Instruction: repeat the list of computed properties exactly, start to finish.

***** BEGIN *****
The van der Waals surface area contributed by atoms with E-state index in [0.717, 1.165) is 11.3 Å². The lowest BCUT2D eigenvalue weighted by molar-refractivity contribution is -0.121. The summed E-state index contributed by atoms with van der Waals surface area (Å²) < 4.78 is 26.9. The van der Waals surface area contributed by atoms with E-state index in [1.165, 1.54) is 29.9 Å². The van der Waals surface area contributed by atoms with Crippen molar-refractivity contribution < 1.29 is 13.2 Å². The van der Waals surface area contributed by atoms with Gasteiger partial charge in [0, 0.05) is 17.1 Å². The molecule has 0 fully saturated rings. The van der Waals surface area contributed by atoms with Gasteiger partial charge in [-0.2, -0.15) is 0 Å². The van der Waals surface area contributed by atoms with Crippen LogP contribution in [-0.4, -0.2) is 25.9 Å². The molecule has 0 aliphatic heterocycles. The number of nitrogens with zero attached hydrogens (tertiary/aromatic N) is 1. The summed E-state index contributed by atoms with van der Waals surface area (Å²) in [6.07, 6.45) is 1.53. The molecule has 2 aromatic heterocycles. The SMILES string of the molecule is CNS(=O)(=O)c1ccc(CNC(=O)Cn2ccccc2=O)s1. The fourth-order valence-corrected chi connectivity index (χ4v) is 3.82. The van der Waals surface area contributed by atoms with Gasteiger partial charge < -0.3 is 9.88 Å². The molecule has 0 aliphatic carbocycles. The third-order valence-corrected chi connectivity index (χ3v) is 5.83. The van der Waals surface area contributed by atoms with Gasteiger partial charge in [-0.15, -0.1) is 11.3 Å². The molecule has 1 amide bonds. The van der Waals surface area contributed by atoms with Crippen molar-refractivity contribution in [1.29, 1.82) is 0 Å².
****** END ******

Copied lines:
The van der Waals surface area contributed by atoms with E-state index in [0.717, 1.165) is 11.3 Å². The lowest BCUT2D eigenvalue weighted by molar-refractivity contribution is -0.121. The summed E-state index contributed by atoms with van der Waals surface area (Å²) < 4.78 is 26.9. The van der Waals surface area contributed by atoms with E-state index in [1.165, 1.54) is 29.9 Å². The van der Waals surface area contributed by atoms with Crippen molar-refractivity contribution < 1.29 is 13.2 Å². The van der Waals surface area contributed by atoms with Gasteiger partial charge in [0, 0.05) is 17.1 Å². The molecule has 0 fully saturated rings. The van der Waals surface area contributed by atoms with Gasteiger partial charge in [-0.2, -0.15) is 0 Å². The van der Waals surface area contributed by atoms with Crippen LogP contribution in [-0.4, -0.2) is 25.9 Å². The molecule has 0 aliphatic heterocycles. The number of nitrogens with zero attached hydrogens (tertiary/aromatic N) is 1. The summed E-state index contributed by atoms with van der Waals surface area (Å²) in [6.07, 6.45) is 1.53. The molecule has 2 aromatic heterocycles. The SMILES string of the molecule is CNS(=O)(=O)c1ccc(CNC(=O)Cn2ccccc2=O)s1. The fourth-order valence-corrected chi connectivity index (χ4v) is 3.82. The van der Waals surface area contributed by atoms with Gasteiger partial charge < -0.3 is 9.88 Å². The molecule has 0 aliphatic carbocycles. The third-order valence-corrected chi connectivity index (χ3v) is 5.83. The van der Waals surface area contributed by atoms with Gasteiger partial charge in [-0.15, -0.1) is 11.3 Å². The molecule has 1 amide bonds. The van der Waals surface area contributed by atoms with Crippen molar-refractivity contribution in [1.29, 1.82) is 0 Å².